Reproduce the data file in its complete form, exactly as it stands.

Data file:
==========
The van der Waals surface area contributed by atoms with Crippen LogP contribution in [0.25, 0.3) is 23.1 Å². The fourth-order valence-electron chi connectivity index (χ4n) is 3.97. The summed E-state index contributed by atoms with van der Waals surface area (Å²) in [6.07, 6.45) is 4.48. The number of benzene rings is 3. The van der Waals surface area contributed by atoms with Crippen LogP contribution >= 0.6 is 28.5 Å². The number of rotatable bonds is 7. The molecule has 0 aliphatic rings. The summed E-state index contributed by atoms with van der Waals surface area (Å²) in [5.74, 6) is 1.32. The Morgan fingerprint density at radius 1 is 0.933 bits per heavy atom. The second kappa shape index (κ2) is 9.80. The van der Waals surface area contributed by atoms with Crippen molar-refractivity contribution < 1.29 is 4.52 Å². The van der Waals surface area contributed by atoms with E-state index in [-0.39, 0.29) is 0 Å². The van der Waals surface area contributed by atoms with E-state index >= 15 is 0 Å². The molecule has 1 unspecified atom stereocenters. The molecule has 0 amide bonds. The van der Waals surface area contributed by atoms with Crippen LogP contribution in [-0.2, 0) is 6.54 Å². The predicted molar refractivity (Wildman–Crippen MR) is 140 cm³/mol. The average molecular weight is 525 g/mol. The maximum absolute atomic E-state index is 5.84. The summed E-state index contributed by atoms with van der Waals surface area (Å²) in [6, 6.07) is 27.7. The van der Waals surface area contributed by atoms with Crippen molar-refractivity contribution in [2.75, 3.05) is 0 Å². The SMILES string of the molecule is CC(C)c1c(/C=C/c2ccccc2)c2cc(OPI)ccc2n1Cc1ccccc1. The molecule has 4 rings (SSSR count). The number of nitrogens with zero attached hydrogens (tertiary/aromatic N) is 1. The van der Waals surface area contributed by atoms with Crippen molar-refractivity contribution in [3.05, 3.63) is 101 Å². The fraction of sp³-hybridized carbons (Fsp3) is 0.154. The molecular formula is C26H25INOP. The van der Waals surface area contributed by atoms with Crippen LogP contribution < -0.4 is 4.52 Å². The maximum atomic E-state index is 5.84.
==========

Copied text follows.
The van der Waals surface area contributed by atoms with Crippen LogP contribution in [0.25, 0.3) is 23.1 Å². The fourth-order valence-electron chi connectivity index (χ4n) is 3.97. The summed E-state index contributed by atoms with van der Waals surface area (Å²) in [6.07, 6.45) is 4.48. The number of benzene rings is 3. The van der Waals surface area contributed by atoms with Crippen LogP contribution >= 0.6 is 28.5 Å². The number of rotatable bonds is 7. The molecule has 0 aliphatic rings. The summed E-state index contributed by atoms with van der Waals surface area (Å²) in [5.74, 6) is 1.32. The Morgan fingerprint density at radius 1 is 0.933 bits per heavy atom. The second kappa shape index (κ2) is 9.80. The van der Waals surface area contributed by atoms with Crippen molar-refractivity contribution < 1.29 is 4.52 Å². The van der Waals surface area contributed by atoms with E-state index in [-0.39, 0.29) is 0 Å². The van der Waals surface area contributed by atoms with E-state index >= 15 is 0 Å². The molecule has 1 unspecified atom stereocenters. The molecule has 0 amide bonds. The van der Waals surface area contributed by atoms with Crippen LogP contribution in [-0.2, 0) is 6.54 Å². The predicted molar refractivity (Wildman–Crippen MR) is 140 cm³/mol. The average molecular weight is 525 g/mol. The maximum absolute atomic E-state index is 5.84. The summed E-state index contributed by atoms with van der Waals surface area (Å²) in [6, 6.07) is 27.7. The van der Waals surface area contributed by atoms with Crippen molar-refractivity contribution in [2.75, 3.05) is 0 Å². The SMILES string of the molecule is CC(C)c1c(/C=C/c2ccccc2)c2cc(OPI)ccc2n1Cc1ccccc1. The molecule has 4 rings (SSSR count). The number of nitrogens with zero attached hydrogens (tertiary/aromatic N) is 1. The van der Waals surface area contributed by atoms with Crippen molar-refractivity contribution in [3.05, 3.63) is 101 Å². The fraction of sp³-hybridized carbons (Fsp3) is 0.154. The molecular formula is C26H25INOP. The van der Waals surface area contributed by atoms with Crippen LogP contribution < -0.4 is 4.52 Å². The maximum atomic E-state index is 5.84.